Koon remembers the “fearlessness, when Nik saw his name next to the seeds in the draw or when he loved to play the big players” and while Basilashvili is now gaining mental consistency in preparation for every match, frailties persist. “The difference in levels are not very big,” says Basilashvili. “But the difference is I have to be ready for every match, not to be off slightly in a match. That’s what we’re working on, to be able to play against lower ranked players with the same intensity as against the top players.”
“I know he will not be satisfied until he makes the Top 10, and I absolutely would not be surprised at all when he does it,” admits Koon, who assisted his former charge again in December 2017 at the Impact Tennis Academy, in a pre-season camp with Hyeon Chung, Yen-Hsun Lu, Yoshihito Nishioka and Yuki Bhambri in Thailand.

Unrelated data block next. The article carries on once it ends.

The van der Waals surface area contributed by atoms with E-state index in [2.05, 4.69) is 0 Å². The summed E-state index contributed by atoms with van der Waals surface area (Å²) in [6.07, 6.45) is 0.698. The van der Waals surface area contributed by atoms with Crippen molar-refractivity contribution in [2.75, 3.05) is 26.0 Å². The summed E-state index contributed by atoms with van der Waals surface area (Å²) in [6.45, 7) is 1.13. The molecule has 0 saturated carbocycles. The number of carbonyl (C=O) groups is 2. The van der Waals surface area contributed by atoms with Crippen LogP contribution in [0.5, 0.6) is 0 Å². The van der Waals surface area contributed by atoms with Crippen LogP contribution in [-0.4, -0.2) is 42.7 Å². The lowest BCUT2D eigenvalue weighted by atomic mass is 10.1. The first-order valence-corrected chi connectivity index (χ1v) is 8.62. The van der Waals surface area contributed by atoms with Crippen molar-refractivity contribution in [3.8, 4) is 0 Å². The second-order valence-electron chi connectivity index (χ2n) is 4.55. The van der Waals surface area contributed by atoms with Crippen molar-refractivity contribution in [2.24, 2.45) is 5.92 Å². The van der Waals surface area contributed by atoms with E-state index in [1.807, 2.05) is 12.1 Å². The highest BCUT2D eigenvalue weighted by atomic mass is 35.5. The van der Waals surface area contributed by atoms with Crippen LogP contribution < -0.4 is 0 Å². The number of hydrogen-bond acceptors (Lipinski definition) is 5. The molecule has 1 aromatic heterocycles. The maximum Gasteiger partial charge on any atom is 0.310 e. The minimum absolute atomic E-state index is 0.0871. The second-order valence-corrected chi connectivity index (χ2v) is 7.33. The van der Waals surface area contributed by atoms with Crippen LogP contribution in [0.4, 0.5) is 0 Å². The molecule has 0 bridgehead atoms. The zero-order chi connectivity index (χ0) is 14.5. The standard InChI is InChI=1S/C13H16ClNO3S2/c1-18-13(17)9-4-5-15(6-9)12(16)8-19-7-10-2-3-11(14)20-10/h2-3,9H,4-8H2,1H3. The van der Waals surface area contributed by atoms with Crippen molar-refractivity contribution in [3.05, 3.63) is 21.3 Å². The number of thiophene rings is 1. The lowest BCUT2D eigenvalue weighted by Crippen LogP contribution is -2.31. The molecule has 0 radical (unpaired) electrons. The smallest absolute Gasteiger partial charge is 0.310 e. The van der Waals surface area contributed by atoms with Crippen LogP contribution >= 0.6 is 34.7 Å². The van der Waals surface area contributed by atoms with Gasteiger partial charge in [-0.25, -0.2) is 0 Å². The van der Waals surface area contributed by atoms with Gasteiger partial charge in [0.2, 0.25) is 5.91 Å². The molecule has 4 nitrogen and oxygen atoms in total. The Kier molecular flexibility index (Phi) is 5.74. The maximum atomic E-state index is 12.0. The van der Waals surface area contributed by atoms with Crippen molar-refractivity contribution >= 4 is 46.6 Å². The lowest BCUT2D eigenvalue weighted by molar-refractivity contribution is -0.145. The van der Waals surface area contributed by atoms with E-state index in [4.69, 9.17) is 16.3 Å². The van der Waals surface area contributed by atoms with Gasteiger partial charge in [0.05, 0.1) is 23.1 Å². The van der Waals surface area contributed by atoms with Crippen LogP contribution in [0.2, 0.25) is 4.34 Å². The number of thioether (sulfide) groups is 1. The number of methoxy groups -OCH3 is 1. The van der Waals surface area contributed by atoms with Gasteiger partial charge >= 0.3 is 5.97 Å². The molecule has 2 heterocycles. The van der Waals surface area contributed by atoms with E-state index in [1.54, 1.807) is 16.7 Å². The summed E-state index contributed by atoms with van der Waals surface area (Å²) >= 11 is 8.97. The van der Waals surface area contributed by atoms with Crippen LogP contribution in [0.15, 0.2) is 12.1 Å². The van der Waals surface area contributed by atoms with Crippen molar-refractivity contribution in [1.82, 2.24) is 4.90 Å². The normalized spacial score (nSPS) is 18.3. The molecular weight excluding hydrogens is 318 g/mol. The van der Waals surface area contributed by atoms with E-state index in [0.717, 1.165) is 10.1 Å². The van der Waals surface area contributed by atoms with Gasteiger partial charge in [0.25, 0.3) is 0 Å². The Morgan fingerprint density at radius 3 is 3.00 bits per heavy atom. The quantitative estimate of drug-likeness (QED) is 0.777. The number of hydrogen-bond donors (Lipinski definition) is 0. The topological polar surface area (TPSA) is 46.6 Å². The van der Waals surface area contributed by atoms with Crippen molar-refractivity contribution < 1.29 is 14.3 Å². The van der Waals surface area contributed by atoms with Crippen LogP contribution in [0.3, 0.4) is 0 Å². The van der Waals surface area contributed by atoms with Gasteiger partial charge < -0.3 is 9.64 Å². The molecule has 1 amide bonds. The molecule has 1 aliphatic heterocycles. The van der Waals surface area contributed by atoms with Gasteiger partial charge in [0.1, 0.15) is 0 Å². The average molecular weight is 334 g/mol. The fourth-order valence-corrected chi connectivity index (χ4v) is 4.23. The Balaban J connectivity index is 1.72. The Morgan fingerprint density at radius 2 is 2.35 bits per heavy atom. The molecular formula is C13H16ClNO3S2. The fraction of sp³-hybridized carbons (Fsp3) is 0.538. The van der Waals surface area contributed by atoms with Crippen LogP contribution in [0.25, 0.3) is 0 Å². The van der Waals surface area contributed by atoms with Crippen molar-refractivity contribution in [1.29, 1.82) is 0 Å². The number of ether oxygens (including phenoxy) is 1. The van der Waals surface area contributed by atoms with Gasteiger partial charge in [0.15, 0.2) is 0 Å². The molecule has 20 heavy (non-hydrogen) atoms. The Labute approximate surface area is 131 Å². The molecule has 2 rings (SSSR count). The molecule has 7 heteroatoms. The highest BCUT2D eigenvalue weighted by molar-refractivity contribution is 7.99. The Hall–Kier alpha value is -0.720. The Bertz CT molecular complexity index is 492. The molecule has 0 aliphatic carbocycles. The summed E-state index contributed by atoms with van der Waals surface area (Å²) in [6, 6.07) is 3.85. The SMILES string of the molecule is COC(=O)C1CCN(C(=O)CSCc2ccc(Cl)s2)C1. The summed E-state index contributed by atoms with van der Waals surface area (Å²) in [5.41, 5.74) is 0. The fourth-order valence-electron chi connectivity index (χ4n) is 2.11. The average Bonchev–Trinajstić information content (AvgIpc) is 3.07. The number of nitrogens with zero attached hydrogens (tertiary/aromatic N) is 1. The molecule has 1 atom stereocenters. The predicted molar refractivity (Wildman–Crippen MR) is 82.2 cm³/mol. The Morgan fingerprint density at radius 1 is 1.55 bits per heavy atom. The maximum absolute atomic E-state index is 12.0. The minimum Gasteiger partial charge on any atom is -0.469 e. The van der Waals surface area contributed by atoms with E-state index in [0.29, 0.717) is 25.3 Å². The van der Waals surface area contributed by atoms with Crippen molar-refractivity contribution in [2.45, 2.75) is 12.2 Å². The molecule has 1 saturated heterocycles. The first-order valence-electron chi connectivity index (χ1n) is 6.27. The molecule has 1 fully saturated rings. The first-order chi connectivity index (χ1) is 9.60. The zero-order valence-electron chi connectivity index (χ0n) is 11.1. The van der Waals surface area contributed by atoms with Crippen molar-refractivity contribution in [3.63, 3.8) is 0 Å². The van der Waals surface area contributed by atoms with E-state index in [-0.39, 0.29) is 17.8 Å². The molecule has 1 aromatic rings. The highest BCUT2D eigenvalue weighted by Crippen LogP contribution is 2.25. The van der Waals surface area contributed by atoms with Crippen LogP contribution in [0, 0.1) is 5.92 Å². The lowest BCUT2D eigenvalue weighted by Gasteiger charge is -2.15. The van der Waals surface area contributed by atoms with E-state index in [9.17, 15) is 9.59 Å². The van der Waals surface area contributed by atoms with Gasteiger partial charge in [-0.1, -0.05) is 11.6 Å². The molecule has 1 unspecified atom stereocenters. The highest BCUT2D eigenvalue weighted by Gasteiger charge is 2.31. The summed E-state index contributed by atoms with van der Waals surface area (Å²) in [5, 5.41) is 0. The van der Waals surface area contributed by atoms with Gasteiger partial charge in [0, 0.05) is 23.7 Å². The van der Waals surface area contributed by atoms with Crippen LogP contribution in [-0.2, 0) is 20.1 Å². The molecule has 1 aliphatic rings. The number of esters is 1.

“To be World No. 20 was not a goal for him or me,” says De Witt. “The goal of being No. 10 is not a goal, it will come if we do the things we do. Nothing has been short-term. We have a goal to win a Grand Slam title. This does not come in the short term. I am surprised, and I am happy he is learning quickly, but it’s important that we have to do all of the steps. There are no short cuts [and] it’s challenging the whole time. There is not one easy day, there will always be problems. It’s about maximising the potential of this player. The potential, for Nik, if we put everything together, is to go for a Grand Slam title.”
After years of deciding what's best to make his way up the ATP Rankings, Basilashvili is now efficiently going about his job on the court, with the full support of his family — Neka, his model wife of five years, who he 'met' on social media, and his beloved three-year-old son, Lukas. Memories of his struggle may endure, but the tennis education of Georgia’s lone world-class player continues with De Witt.